Asian Giant Hornet Conservation Status and Life Today
The Asian Giant Hornet is today listed as a species that is Threatened from extinction in the near future, should the circumstances surrounding it's survival not change. Despite their dominance in their natural environments, the Asian Giant Hornet populations are being severely affected by habitat loss is certain areas, predominantly in the form of deforestation.

Asian Giant Hornet Translations

English
Asian giant hornet
日本語
オオスズメバチ
Polski
Szerszeń azjatycki

Asian Giant Hornet Comments

Vinesh
"How do they defend themselves ?"
Irvin Baker
"They seem to "Huddle" in a circle, facing inwards in groups of 8-10. Any explanation of this behavior?"
awesome girl
"cool i just wish you would do the Japanese hornet"
lili
"wow very interesting"
owen
"Really nice page,bold bright and very to the point,thank you"
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First Published: 2nd February 2011, Last Updated: 6th January 2017 [View Sources]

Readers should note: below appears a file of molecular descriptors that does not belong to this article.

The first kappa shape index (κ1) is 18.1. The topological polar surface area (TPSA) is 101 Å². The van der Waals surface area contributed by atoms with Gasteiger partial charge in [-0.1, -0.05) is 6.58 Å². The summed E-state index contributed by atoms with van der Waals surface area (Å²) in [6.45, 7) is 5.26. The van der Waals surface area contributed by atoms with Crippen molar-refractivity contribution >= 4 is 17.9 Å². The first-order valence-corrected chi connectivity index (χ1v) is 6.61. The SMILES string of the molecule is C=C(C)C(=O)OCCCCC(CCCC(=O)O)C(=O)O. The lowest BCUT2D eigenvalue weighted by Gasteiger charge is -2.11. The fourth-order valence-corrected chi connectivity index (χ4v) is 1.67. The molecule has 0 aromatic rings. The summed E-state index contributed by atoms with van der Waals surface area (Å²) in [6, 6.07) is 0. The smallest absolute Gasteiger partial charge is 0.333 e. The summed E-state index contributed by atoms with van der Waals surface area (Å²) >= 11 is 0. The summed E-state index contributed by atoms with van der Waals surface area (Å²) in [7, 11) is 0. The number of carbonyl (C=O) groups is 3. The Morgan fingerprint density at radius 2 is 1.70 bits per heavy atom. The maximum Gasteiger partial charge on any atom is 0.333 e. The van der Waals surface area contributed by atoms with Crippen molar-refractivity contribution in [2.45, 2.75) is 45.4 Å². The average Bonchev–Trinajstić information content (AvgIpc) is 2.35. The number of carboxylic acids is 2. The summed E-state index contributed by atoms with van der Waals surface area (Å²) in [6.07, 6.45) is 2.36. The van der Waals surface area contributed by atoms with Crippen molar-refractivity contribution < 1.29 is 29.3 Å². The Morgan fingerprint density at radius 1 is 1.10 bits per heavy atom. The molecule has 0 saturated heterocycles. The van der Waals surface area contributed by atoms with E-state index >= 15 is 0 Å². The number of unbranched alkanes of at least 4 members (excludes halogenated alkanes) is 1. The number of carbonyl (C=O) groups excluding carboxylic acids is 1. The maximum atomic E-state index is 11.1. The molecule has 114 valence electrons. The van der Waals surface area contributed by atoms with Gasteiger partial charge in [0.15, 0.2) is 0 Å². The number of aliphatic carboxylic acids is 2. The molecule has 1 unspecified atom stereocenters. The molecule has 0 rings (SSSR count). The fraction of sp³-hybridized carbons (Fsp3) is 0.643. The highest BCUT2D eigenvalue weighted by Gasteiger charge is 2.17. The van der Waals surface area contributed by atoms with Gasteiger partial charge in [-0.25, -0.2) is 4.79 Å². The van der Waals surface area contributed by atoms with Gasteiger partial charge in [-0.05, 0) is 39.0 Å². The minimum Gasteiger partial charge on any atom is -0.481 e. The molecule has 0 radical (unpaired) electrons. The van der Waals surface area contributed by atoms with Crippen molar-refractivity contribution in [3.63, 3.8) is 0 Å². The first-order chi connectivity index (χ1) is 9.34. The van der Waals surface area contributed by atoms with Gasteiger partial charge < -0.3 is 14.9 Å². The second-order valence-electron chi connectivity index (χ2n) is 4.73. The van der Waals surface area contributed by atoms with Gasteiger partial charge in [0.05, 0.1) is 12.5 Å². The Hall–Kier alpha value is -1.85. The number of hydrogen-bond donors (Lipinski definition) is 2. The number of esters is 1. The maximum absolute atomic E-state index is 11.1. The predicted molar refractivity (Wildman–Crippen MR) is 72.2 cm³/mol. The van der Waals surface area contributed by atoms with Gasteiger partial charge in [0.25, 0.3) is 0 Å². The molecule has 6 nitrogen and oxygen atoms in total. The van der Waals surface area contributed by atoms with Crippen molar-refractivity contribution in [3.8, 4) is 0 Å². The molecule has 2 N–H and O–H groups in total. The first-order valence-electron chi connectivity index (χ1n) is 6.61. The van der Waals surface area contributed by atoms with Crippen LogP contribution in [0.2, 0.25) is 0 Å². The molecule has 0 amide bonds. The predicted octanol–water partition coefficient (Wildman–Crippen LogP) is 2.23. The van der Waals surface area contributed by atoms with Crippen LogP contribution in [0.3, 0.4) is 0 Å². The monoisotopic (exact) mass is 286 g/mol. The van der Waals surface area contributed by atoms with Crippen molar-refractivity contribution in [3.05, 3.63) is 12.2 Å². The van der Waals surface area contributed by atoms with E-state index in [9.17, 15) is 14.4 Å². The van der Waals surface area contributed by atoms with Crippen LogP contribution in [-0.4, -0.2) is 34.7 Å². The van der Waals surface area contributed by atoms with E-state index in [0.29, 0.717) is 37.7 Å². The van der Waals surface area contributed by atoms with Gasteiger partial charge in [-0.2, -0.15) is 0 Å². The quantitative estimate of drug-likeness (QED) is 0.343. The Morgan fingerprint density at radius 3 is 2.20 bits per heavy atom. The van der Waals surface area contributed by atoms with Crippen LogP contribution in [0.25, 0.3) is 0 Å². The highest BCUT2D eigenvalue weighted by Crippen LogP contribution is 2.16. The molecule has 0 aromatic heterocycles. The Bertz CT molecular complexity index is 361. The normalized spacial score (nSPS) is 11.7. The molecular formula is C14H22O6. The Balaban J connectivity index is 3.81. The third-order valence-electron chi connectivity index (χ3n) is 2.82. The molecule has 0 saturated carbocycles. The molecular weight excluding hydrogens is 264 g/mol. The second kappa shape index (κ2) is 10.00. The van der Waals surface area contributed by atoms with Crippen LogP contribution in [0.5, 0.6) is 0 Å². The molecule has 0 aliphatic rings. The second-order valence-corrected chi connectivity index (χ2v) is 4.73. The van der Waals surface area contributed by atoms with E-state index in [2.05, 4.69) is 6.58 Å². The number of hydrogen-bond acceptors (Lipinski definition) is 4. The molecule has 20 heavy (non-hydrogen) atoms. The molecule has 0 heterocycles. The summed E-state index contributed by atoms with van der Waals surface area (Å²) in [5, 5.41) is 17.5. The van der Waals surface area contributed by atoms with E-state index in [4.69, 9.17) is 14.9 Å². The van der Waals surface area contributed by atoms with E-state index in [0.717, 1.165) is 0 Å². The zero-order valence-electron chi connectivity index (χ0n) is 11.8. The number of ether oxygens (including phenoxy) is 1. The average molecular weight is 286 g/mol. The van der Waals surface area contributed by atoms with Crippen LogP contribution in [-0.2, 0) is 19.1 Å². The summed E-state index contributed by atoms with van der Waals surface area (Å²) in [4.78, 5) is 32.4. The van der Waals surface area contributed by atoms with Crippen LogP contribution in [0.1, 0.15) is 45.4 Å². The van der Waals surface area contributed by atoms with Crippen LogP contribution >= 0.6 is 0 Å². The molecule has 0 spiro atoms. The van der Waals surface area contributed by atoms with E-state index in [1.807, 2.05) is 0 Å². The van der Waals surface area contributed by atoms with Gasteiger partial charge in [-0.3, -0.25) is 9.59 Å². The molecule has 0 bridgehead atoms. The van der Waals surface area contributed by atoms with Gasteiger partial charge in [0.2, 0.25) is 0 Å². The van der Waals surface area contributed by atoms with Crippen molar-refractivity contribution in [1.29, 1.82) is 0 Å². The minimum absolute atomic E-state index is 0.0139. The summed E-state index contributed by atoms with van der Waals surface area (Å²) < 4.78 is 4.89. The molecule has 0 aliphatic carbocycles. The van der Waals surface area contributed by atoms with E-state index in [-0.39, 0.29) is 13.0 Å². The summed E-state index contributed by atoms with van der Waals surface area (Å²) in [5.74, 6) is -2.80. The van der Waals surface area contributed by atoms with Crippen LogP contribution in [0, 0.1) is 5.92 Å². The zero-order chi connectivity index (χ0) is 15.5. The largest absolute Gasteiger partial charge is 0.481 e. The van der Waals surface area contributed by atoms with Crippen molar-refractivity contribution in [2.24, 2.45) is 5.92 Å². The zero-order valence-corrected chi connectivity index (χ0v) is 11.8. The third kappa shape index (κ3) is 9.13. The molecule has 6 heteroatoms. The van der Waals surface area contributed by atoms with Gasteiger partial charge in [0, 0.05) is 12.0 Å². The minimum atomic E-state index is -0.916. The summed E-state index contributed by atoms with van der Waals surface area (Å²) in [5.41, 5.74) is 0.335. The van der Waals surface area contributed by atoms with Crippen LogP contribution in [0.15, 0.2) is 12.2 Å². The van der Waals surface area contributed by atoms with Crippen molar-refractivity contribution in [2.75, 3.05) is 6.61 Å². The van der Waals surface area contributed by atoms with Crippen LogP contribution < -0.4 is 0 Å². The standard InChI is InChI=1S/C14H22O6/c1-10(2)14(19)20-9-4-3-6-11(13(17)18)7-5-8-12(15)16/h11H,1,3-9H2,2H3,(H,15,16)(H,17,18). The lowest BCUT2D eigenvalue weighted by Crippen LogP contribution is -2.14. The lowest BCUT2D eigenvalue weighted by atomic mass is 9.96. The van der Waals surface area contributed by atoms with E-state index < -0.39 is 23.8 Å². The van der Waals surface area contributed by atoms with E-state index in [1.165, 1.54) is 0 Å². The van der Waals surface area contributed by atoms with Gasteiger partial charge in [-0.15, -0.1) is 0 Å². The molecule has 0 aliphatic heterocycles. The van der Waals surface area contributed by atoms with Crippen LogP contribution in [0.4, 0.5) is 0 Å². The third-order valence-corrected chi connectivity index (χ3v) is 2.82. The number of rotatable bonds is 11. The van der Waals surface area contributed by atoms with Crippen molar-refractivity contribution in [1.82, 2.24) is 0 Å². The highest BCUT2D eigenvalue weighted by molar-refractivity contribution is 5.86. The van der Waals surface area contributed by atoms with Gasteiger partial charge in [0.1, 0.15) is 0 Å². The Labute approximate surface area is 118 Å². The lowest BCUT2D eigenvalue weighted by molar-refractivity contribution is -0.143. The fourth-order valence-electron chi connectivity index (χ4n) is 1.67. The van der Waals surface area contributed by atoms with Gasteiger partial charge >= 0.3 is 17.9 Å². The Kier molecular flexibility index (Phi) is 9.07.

Sources:
1. About Asian Giant Hornets (Date Unknown) Available at: [Accessed at: 02 Feb 2011]
2. Asian Giant Hornet Attacks (Date Unknown) Available at: [Accessed at: 02 Feb 2011]
3. Asian Giant Hornet Information (Date Unknown) Available at: [Accessed at: 02 Feb 2011]
4. Asian Giant Hornet Nests (Date Unknown) Available at: [Accessed at: 02 Feb 2011]
5. David Burnie, Dorling Kindersley (2008) Illustrated Encyclopedia Of Animals [Accessed at: 02 Feb 2011]
6. David Burnie, Kingfisher (2011) The Kingfisher Animal Encyclopedia [Accessed at: 02 Feb 2011]
7. Dorling Kindersley (2006) Dorling Kindersley Encyclopedia Of Animals [Accessed at: 02 Feb 2011]
8. Richard Mackay, University of California Press (2009) The Atlas Of Endangered Species [Accessed at: 02 Feb 2011]
9. Tom Jackson, Lorenz Books (2007) The World Encyclopedia Of Animals [Accessed at: 02 Feb 2011]